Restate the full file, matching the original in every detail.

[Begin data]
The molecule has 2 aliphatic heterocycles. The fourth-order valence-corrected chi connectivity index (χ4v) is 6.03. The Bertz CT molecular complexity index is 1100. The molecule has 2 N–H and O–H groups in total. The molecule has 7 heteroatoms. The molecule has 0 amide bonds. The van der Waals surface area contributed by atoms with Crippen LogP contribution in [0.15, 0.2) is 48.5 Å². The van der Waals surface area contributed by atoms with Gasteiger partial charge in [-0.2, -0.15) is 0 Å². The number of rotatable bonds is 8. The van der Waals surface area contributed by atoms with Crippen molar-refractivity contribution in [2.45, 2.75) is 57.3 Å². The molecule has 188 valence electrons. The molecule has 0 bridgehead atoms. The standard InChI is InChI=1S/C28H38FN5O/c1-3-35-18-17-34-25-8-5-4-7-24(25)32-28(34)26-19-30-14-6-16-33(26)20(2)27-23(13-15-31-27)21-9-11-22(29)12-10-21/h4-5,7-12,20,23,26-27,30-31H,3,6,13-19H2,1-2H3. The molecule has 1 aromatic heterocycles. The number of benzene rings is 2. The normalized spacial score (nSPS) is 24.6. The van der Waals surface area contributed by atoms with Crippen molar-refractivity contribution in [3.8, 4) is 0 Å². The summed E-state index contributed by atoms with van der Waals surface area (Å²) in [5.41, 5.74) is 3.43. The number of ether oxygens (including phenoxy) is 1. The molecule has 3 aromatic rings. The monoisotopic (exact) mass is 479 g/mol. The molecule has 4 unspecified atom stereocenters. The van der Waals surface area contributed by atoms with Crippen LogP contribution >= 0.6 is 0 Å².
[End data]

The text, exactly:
The molecule has 2 aliphatic heterocycles. The fourth-order valence-corrected chi connectivity index (χ4v) is 6.03. The Bertz CT molecular complexity index is 1100. The molecule has 2 N–H and O–H groups in total. The molecule has 7 heteroatoms. The molecule has 0 amide bonds. The van der Waals surface area contributed by atoms with Crippen LogP contribution in [0.15, 0.2) is 48.5 Å². The van der Waals surface area contributed by atoms with Gasteiger partial charge in [-0.2, -0.15) is 0 Å². The number of rotatable bonds is 8. The van der Waals surface area contributed by atoms with Crippen molar-refractivity contribution in [2.45, 2.75) is 57.3 Å². The molecule has 188 valence electrons. The molecule has 0 bridgehead atoms. The standard InChI is InChI=1S/C28H38FN5O/c1-3-35-18-17-34-25-8-5-4-7-24(25)32-28(34)26-19-30-14-6-16-33(26)20(2)27-23(13-15-31-27)21-9-11-22(29)12-10-21/h4-5,7-12,20,23,26-27,30-31H,3,6,13-19H2,1-2H3. The molecule has 1 aromatic heterocycles. The number of benzene rings is 2. The normalized spacial score (nSPS) is 24.6. The van der Waals surface area contributed by atoms with Crippen molar-refractivity contribution in [3.8, 4) is 0 Å². The summed E-state index contributed by atoms with van der Waals surface area (Å²) in [5.41, 5.74) is 3.43. The number of ether oxygens (including phenoxy) is 1. The molecule has 3 aromatic rings. The monoisotopic (exact) mass is 479 g/mol. The molecule has 4 unspecified atom stereocenters. The van der Waals surface area contributed by atoms with Crippen LogP contribution >= 0.6 is 0 Å².